Accession Number:

ADA394423

Title:

Army Aviation as a Branch, Eighteen Years After the Decision

Descriptive Note:

Monograph rept.

Corporate Author:

ARMY COMMAND AND GENERAL STAFF COLL FORT LEAVENWORTH KS SCHOOL OF ADVANCED MILITARY STUDIES

Personal Author(s):

Report Date:

2001-01-01

Pagination or Media Count:

70.0

Abstract:

This monograph gives the historical background to the creation of Army aviation as a separate branch of the U.S. Army. The branch was created in April of 1983 after a series of exhaustive studies and numerous general officer debates. Ultimately, the decision to create the branch was made on the basis of training, doctrine, and organizational shortcomings that were systematically created by the absence of a branch. This decision was not without controversy and detractors. Many senior officers feared that pure aviation officers would lose touch with the demands of the ground fight and move away from the close fight to pursue other missions as the Army Air Corps had done. There was also a fear that an aviation branch would make a nice neat package for takeover by the Air Force. A review of the past eighteen years of Army aviation reveals that both proponents and opponents of the branch were correct. Army aviation has largely fixed or at least improved all of the systematic problems that lead to its creation. Conversely, Army aviation has in fact moved away from the close fight in the past 20 years in pursuit of deep battle glories and status as a maneuver branch on par with Infantry and Armor. Aviation officers have lost some of their understanding of the ground fight and therefore are often reluctant to participate in it directly as a member of the combined arms team. Army aviation as a branch has largely been a success story but after eighteen years it is time for another detailed study of the branch to determine shortcomings and make changes to correct them. Dramatic changes such as assessing officers into aviation only after they have served four years in another combat arms branch similar to Special Forces should be considered. Aviation officers must regain their understanding and appreciation of the ground fight. They must be soldiers first.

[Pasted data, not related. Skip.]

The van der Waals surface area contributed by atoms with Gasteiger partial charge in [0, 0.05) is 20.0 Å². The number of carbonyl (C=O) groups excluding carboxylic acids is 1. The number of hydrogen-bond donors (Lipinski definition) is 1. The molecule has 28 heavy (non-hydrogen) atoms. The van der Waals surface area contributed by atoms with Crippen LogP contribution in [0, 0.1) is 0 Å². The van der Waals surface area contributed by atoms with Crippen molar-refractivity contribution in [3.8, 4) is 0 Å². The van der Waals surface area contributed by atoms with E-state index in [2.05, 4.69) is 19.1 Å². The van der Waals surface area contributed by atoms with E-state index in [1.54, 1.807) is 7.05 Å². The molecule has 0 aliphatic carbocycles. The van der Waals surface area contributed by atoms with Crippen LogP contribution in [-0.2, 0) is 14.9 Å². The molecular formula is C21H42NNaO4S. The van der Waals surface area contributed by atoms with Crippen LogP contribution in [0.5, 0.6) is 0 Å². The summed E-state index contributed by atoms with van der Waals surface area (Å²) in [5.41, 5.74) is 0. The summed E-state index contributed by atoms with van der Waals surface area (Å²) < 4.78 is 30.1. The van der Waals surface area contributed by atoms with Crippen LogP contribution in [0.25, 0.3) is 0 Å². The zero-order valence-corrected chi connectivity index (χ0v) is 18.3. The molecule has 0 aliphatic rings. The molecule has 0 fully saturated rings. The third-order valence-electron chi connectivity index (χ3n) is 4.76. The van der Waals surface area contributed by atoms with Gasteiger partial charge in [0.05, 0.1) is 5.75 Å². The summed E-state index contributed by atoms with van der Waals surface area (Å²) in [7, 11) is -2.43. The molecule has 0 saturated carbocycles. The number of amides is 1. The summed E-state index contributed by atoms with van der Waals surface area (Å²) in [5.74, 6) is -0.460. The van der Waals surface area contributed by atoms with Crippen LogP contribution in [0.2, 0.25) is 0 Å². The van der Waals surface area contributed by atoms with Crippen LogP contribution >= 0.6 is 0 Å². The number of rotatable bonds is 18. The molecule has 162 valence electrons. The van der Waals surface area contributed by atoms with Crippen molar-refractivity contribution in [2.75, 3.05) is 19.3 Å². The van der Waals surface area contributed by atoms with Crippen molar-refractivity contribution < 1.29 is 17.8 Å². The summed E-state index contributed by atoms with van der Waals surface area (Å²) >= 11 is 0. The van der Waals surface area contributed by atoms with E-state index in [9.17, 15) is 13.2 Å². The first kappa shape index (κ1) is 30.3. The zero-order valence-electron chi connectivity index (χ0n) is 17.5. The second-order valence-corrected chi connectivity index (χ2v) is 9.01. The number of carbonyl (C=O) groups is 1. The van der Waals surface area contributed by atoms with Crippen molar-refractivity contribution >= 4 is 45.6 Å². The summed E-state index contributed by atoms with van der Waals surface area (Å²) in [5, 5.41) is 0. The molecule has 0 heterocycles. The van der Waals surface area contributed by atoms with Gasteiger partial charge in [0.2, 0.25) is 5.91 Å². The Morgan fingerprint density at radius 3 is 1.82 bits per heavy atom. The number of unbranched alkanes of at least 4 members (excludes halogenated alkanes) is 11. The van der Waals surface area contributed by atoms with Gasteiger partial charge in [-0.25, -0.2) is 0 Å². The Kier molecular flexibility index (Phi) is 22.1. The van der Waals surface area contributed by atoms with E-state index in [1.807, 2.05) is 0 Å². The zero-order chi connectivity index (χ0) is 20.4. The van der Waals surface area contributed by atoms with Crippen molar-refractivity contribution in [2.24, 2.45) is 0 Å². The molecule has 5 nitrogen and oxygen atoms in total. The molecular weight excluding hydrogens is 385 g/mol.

Subject Categories:

  • Military Aircraft Operations
  • Humanities and History
  • Military Forces and Organizations

Distribution Statement:

APPROVED FOR PUBLIC RELEASE